News from Brazil

Brazil Business & Economy News

In Brazil on April 1, 2011 at 12:28 pm


Brazil’s maturing economy will no longer grow at the breakneck clip of the last decade, settling in at a moderated pace of 4 to 5 percent a year that will still provide ample investment opportunities, economists said (Reuters).

Brazil is in position to have its investment grade credit rating boosted this year, the top credit analyst for Latin America at Fitch Ratings said (Reuters).

Brazil’s central bank raised its inflation forecast for 2011, although it lowered its forecast for next year (Reuters).


As cotton prices soar on the world market, the pressure is on in Brazil to maximize its position as the world’s fifth largest producer of the commodity.  With a favorable WTO ruling over the U.S. last year and ensuing trade deal, Brazil is expected to significantly increase the amount of cotton it produces, though trade barriers in the U.S. remain largely the same (The Rio Times).


A U.S. pilot involved in one of Brazil’s worst air disasters appeared before a Brazilian judge by videoconference, denying allegations that his plane’s anti-collision system was disconnected at the time of the 2006 crash (Washington Post).

Brazil has signed agreements with Mexico, Russia and Canada that allow for increased air traffic with those countries, its aviation authority said (Reuters).

Tam SA, the Brazilian airline that agreed to be bought by Lan Airlines SA last year, may purchase a stake in Trip Linhas Aereas SA to regain domestic market leadership over Gol Linhas Aereas Inteligentes SA (Bloomberg).

Singapore Airlines launched flights to the Brazilian city of Sao Paulo, the airline’s first destination in South America (Xinhua).


Ten years ago, Goldman Sachs proclaimed that Brazil was among the new economic powerhouses. Now it is the next frontier for hedge funds (New York Times).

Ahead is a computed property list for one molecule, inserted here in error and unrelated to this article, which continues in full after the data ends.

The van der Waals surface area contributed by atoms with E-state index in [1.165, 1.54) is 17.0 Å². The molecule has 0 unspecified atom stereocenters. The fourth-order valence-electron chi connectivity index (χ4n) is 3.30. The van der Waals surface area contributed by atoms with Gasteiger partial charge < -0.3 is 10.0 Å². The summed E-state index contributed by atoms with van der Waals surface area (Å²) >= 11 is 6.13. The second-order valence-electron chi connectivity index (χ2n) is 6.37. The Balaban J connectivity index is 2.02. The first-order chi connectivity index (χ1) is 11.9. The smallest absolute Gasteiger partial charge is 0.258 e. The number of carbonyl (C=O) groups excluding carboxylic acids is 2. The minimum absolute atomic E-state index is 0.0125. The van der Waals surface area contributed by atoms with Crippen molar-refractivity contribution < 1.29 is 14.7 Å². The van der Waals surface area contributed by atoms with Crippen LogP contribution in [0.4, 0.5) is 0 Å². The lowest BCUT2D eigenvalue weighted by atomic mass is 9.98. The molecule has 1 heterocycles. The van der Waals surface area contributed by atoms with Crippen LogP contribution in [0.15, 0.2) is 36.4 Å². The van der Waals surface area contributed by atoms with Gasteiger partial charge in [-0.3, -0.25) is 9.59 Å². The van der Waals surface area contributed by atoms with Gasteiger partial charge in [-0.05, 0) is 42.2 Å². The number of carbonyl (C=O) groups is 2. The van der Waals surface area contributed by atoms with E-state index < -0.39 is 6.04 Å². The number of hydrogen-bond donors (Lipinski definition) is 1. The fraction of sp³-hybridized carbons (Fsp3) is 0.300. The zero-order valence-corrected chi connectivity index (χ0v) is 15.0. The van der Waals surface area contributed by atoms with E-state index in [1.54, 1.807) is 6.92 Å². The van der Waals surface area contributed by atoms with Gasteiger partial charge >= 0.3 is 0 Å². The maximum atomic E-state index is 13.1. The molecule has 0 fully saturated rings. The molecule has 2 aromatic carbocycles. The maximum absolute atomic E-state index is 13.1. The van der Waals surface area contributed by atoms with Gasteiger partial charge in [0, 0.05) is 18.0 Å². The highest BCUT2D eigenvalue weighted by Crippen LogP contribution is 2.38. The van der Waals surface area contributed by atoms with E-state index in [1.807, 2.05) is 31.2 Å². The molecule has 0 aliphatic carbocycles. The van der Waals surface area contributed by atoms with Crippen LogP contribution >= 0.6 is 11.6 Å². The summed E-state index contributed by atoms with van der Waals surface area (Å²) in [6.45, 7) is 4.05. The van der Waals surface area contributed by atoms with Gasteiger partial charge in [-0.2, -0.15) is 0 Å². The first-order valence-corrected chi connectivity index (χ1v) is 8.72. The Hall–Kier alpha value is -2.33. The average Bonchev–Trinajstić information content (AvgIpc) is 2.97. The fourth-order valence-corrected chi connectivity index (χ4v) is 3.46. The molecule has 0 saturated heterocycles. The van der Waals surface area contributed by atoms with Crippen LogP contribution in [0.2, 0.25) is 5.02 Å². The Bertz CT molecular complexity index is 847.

Billions of dollars are rushing into Brazil’s economy. International private equity firms like Blackstone and the Carlyle Group are scrambling to capture of a piece of this emerging market before it has fully emerged. JPMorgan Chase recently bought 55 percent of Gávea, a seven-year-old investment fund with $6 billion under management co-founded by Arminio Fraga, the former president of the central bank of Brazil from 1999 to 2002 (New York Times).

The Brazilian government is planning to impose a financial operations tax on overseas bond issues by Brazilian companies, local financial daily Valor Economico reported (MercoPress).


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Brazil may import ethanol from the United States in April, Brazil’s oil regulator says. The move comes as a growing number of Brazilian cane farmers choose to produce sugar, which has surged in price over the last year, rather than ethanol, leading to a spike in fuel costs (New York Times).


Brazil will postpone a $19 billion tender to build and operate a bullet train from Rio de Janeiro to Sao Paulo and Campinas, an infrastructure project that the government had hoped to have at least partially ready for the 2014 World Cup and 2016 Olympic Games (Reuters).


The world’s largest iron ore miner, Brazil’s Vale, said its holding company would meet to select a replacement for acting chief executive Roger Agnelli on April 7 from a list of three potential candidates compiled by an international head hunter (Reuters).

Banco Bradesco SA, a shareholder in the controlling group of Vale, will nominate Tito Botelho Martins to replace Roger Agnelli as Chief Executive Officer of the mining company, Folha de S.Paulo said (Bloomberg).

Vale will appeal a court ruling allowing the government to charge it 25 billion reais ($15 billion) in unpaid taxes on profits from foreign subsidiaries (Reuters).

A wave of mergers in Brazil’s steel industry is unlikely, as mills look for ways other than combinations to grow their business and unlock asset value, the chief executive of Usiminas, Brazil’s biggest maker of steel products for automakers, said (Reuters).


Billionaire Eike Batista’s Acu Port construction site had its access road blocked by about 300 workers in a demonstration for better lodging conditions and a pay increase (Bloomberg).


CPFL Energia SA, a Brazilian power company, will invest 600 million reais ($368 million) to build five wind farms in the country’s northern state Rio Grande do Norte (Bloomberg).


Brazilian telecommunications company GVT plans to spend 10 billion reais ($6 billion) over the next five years to boost coverage in Latin America’s largest economy (Reuters).

Tax burden and inadequate infrastructure make broadband Internet service in Brazil much more expensive than in other countries, Rio’s Industry Federation FIRJAN said (Xinhua).